So when someone, far into the night, says the bridegroom’s coming, they all jump up to refresh their lamps; but the bridesmaids who haven’t prepared properly don’t have enough oil; and they ask to borrow some from the ones who do, the wise ones. Those say, No, if we do that there won’t be enough for any of us, you’d better go out and buy some. So they hurry out to do that, but by the time they get back, the bridegroom has returned, the party has started, and the doors are shut, they can’t get in. And when they call out, Lord, lord, open for us, he answers, I do not know you.
This sounds cold, because, of course, he does know them, they’re part of his wedding. But in the original Aramaic, the literal meaning of these words is, “I have nothing to do with you”. Knowing someone, here, means not simply being aware of who that person is, but having a positive relationship with him or her. It’s the same expression Peter uses when he denies Jesus (he’s not saying, I’ve never seen this guy before; he’s saying rather the opposite: I know who this person is; but we have nothing to do with each other.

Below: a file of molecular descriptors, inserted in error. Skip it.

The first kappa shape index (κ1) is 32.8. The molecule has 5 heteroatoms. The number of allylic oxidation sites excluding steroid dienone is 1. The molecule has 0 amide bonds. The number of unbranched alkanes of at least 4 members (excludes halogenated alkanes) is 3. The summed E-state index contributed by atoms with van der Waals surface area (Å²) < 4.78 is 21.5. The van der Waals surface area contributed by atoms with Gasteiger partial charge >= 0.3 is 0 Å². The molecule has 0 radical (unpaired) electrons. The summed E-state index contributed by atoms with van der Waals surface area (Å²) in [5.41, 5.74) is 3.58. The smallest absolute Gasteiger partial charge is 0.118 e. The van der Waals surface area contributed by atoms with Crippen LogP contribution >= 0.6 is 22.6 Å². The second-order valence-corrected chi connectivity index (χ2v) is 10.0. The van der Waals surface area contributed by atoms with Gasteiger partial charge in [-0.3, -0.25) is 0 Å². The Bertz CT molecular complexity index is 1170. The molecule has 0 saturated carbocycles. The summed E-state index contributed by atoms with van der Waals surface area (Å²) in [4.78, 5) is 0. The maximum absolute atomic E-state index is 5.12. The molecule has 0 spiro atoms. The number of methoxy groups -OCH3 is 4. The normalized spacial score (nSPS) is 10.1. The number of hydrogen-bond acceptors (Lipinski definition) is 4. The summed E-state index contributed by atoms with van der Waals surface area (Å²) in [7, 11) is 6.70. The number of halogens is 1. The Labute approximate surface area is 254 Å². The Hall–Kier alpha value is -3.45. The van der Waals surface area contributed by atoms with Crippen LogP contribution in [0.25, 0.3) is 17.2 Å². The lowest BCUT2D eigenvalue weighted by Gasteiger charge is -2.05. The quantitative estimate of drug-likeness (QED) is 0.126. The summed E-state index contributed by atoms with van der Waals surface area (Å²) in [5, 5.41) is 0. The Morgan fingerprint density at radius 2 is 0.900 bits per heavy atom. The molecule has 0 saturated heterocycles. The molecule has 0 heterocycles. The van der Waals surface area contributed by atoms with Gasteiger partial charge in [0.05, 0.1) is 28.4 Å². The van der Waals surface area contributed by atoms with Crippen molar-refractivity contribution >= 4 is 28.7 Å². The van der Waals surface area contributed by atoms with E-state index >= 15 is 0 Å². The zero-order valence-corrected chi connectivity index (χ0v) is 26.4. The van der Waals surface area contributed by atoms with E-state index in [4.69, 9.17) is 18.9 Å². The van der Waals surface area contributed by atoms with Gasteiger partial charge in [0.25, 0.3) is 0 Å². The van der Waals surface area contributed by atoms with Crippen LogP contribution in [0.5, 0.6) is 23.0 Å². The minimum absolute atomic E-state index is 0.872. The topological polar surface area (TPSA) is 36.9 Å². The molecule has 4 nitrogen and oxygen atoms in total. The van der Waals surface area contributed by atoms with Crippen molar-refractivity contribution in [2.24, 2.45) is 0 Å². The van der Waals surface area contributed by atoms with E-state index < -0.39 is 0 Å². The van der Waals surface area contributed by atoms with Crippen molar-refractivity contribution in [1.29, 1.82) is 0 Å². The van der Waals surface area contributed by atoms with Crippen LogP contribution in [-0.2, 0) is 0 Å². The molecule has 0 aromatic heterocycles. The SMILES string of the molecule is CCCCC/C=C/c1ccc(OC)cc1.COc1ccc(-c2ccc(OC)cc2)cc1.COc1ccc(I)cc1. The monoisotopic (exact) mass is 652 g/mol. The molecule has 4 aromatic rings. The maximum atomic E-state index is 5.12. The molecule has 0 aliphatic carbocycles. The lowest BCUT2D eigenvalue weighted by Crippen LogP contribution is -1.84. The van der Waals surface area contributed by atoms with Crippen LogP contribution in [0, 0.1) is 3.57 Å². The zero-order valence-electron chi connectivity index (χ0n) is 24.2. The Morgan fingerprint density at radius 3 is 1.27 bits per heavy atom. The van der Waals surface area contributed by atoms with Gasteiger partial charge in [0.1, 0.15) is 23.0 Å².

The bridegroom is saying to the bridesmaids who didn’t prepare, We don’t have a relationship. But it’s not the bridegroom who’s broken it off. The bridesmaids did that when they failed to bring enough oil for their lamps; they didn’t do their part. And they compounded their failure when they asked to borrow oil from the others, which would have ended the relationship with the bridegroom for the others as well.
So when the bridegroom says, I do not know you, he’s not pronouncing sentence. He’s just stating a fact: he’s acknowledging a condition which they have created. They have shut themselves out. And that is a terrible thing; because what they have shut themselves out of is the biggest party of them all.
So let us not neglect to prepare: in the tiniest ways: in putting on our socks. Because God offers us little tastes of this big party, every day of our lives. Thanks be to God.